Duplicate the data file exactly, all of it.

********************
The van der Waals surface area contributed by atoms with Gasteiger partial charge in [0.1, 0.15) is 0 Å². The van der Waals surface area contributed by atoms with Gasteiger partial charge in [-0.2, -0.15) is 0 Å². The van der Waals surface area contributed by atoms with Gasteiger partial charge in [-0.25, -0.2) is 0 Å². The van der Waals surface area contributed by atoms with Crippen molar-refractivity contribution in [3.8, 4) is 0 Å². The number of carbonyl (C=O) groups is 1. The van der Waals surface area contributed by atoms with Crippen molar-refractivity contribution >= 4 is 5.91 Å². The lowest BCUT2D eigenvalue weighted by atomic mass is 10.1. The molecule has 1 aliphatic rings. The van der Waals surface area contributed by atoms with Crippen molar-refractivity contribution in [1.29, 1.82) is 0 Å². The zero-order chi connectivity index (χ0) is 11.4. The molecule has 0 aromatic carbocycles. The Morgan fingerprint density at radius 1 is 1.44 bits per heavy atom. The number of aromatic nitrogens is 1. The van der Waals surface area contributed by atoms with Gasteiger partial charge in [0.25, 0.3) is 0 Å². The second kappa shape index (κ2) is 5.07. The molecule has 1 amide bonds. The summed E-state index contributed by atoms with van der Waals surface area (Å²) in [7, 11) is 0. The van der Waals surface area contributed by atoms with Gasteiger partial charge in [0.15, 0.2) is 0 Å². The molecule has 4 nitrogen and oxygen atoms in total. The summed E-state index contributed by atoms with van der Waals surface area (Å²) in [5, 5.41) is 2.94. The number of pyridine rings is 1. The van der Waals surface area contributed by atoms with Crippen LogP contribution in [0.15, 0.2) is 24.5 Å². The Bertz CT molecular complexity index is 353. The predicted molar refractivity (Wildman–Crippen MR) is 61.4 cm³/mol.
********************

The van der Waals surface area contributed by atoms with Gasteiger partial charge in [0.1, 0.15) is 0 Å². The van der Waals surface area contributed by atoms with Gasteiger partial charge in [-0.2, -0.15) is 0 Å². The van der Waals surface area contributed by atoms with Gasteiger partial charge in [-0.25, -0.2) is 0 Å². The van der Waals surface area contributed by atoms with Crippen molar-refractivity contribution in [3.8, 4) is 0 Å². The number of carbonyl (C=O) groups is 1. The van der Waals surface area contributed by atoms with Crippen molar-refractivity contribution >= 4 is 5.91 Å². The lowest BCUT2D eigenvalue weighted by atomic mass is 10.1. The molecule has 1 aliphatic rings. The van der Waals surface area contributed by atoms with Crippen molar-refractivity contribution in [1.29, 1.82) is 0 Å². The zero-order chi connectivity index (χ0) is 11.4. The molecule has 0 aromatic carbocycles. The Morgan fingerprint density at radius 1 is 1.44 bits per heavy atom. The number of aromatic nitrogens is 1. The van der Waals surface area contributed by atoms with Gasteiger partial charge in [0.25, 0.3) is 0 Å². The second kappa shape index (κ2) is 5.07. The molecule has 1 amide bonds. The summed E-state index contributed by atoms with van der Waals surface area (Å²) in [7, 11) is 0. The van der Waals surface area contributed by atoms with Gasteiger partial charge in [0.15, 0.2) is 0 Å². The molecule has 4 nitrogen and oxygen atoms in total. The summed E-state index contributed by atoms with van der Waals surface area (Å²) in [5, 5.41) is 2.94. The number of pyridine rings is 1. The van der Waals surface area contributed by atoms with Crippen LogP contribution in [0.15, 0.2) is 24.5 Å². The Bertz CT molecular complexity index is 353. The predicted molar refractivity (Wildman–Crippen MR) is 61.4 cm³/mol.